Why do we procrastinate — and how can we put a stop to it?
Is poor time management really why we procrastinate? Traditional thinking still touted by university counseling centers around the world is that procrastination is a problem with time management, but new research suggests at its core, procrastination is the result of an emotional response, Mark Johanson writes for the BBC.
Making mountains out of molehills: The habit of letting tiny tasks take up an abnormally large space in our minds is the result of doubt, insecurity, fear, or feelings of incompetence, experts suggest. The process feeds on itself through the neural response known as the Amygdala Hijack, an overwhelming emotional response that is out of proportion with the stimulus that caused it, and can be triggered when we think of our outstanding tasks. This, of course, is counterproductive, as worrying about your own procrastination drains your cognitive abilities and reduces your problem solving capacities.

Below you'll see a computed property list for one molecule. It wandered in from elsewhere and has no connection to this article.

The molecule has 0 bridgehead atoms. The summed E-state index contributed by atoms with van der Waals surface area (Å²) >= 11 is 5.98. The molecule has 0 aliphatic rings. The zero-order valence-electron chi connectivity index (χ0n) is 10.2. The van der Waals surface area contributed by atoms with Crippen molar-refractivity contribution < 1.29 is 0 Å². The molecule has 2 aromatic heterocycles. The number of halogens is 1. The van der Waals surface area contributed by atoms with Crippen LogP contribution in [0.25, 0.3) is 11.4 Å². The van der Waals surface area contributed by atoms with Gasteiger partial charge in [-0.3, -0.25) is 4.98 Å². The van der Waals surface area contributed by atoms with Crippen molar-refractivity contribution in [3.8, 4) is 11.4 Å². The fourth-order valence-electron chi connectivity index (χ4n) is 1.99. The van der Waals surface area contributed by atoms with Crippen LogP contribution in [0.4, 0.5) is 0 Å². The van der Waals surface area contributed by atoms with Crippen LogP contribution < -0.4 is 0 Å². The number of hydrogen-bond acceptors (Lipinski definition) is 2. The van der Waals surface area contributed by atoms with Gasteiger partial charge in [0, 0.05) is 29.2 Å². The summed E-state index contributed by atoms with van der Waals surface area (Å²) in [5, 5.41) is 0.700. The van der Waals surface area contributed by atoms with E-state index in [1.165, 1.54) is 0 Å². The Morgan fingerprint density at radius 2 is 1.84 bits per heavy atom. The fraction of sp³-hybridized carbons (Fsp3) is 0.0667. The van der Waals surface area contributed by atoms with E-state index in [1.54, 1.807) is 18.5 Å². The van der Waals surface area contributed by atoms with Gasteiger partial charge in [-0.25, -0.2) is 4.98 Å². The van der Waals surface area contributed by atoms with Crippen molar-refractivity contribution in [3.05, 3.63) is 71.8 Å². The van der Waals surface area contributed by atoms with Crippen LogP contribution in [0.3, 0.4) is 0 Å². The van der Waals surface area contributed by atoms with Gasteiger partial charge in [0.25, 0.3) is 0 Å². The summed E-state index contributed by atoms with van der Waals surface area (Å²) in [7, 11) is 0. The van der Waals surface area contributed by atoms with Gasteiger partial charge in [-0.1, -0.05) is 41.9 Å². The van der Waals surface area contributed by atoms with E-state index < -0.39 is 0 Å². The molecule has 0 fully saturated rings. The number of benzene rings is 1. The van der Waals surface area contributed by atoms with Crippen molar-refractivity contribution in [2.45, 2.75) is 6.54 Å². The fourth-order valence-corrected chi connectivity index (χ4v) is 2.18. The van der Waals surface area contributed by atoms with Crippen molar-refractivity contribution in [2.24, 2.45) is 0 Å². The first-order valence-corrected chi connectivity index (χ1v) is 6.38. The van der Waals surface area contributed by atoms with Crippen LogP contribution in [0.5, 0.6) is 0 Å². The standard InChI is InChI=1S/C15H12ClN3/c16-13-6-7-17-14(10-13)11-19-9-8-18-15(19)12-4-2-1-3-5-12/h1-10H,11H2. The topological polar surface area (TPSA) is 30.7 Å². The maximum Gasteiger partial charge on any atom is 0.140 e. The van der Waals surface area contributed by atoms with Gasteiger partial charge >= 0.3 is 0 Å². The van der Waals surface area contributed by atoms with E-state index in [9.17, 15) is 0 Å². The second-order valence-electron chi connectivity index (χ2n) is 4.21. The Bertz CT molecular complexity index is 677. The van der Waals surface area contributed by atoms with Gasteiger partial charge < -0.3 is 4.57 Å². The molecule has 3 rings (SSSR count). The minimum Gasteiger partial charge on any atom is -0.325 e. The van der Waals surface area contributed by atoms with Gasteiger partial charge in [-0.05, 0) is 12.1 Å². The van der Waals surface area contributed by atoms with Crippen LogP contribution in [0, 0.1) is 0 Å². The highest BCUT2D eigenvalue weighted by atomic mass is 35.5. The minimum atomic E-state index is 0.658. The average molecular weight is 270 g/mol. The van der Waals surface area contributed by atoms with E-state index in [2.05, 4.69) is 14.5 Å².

Procrastination is a misguided emotional regulation strategy: While it might bring short-term relief from an otherwise mundane or unpleasant task, people who procrastinate often feel guilty and more stressed after the fact, Christian Jarret writes for BBC. People who chronically procrastinate generally suffer from higher levels of psychological inflexibility, higher levels of stress, poor sleep patterns and worse job prospects. Procrastination is also linked to depression and anxiety, and can undermine personal relationships.
So how do you tackle your neverending to do list? First, practice self-compassion towards the emotional response, and reframe your mindset towards the task, experts suggest. Another suggestion is to jump straight into the task without giving it too much consideration, knowing that the serotonin boost you’re likely to get from that sense of accomplishment can keep you going. Fitting smaller tasks into the framework of a bigger task, like tidying the living room while the pasta cooks, can also help create the illusion that no extra time was lost on the unpleasant task.